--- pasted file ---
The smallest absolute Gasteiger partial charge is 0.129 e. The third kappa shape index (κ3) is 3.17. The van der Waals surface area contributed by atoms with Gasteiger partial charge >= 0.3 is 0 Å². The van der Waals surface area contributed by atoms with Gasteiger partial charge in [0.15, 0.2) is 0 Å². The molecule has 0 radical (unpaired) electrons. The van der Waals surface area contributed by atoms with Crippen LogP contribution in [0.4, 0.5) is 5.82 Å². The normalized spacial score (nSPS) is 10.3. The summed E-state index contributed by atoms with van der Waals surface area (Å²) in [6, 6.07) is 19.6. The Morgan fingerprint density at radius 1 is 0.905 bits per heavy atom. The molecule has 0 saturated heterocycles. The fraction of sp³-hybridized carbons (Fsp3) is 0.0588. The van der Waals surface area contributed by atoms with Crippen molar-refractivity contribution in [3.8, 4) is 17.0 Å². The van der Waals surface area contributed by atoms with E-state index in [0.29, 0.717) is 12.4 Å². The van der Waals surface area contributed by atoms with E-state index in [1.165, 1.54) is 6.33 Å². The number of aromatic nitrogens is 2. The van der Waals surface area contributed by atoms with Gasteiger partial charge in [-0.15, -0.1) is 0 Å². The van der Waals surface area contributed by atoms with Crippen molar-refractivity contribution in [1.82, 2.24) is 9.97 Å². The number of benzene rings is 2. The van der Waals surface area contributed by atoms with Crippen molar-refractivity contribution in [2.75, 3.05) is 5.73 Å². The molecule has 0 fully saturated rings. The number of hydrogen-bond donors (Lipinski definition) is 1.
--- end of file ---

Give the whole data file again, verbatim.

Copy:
The smallest absolute Gasteiger partial charge is 0.129 e. The third kappa shape index (κ3) is 3.17. The van der Waals surface area contributed by atoms with Gasteiger partial charge >= 0.3 is 0 Å². The van der Waals surface area contributed by atoms with Gasteiger partial charge in [0.15, 0.2) is 0 Å². The molecule has 0 radical (unpaired) electrons. The van der Waals surface area contributed by atoms with Crippen LogP contribution in [0.4, 0.5) is 5.82 Å². The normalized spacial score (nSPS) is 10.3. The summed E-state index contributed by atoms with van der Waals surface area (Å²) in [6, 6.07) is 19.6. The Morgan fingerprint density at radius 1 is 0.905 bits per heavy atom. The molecule has 0 saturated heterocycles. The fraction of sp³-hybridized carbons (Fsp3) is 0.0588. The van der Waals surface area contributed by atoms with Crippen molar-refractivity contribution in [3.8, 4) is 17.0 Å². The van der Waals surface area contributed by atoms with E-state index in [0.29, 0.717) is 12.4 Å². The van der Waals surface area contributed by atoms with E-state index in [1.165, 1.54) is 6.33 Å². The number of aromatic nitrogens is 2. The van der Waals surface area contributed by atoms with Gasteiger partial charge in [-0.15, -0.1) is 0 Å². The van der Waals surface area contributed by atoms with Crippen molar-refractivity contribution in [1.82, 2.24) is 9.97 Å². The number of benzene rings is 2. The van der Waals surface area contributed by atoms with Crippen molar-refractivity contribution in [2.75, 3.05) is 5.73 Å². The molecule has 0 fully saturated rings. The number of hydrogen-bond donors (Lipinski definition) is 1.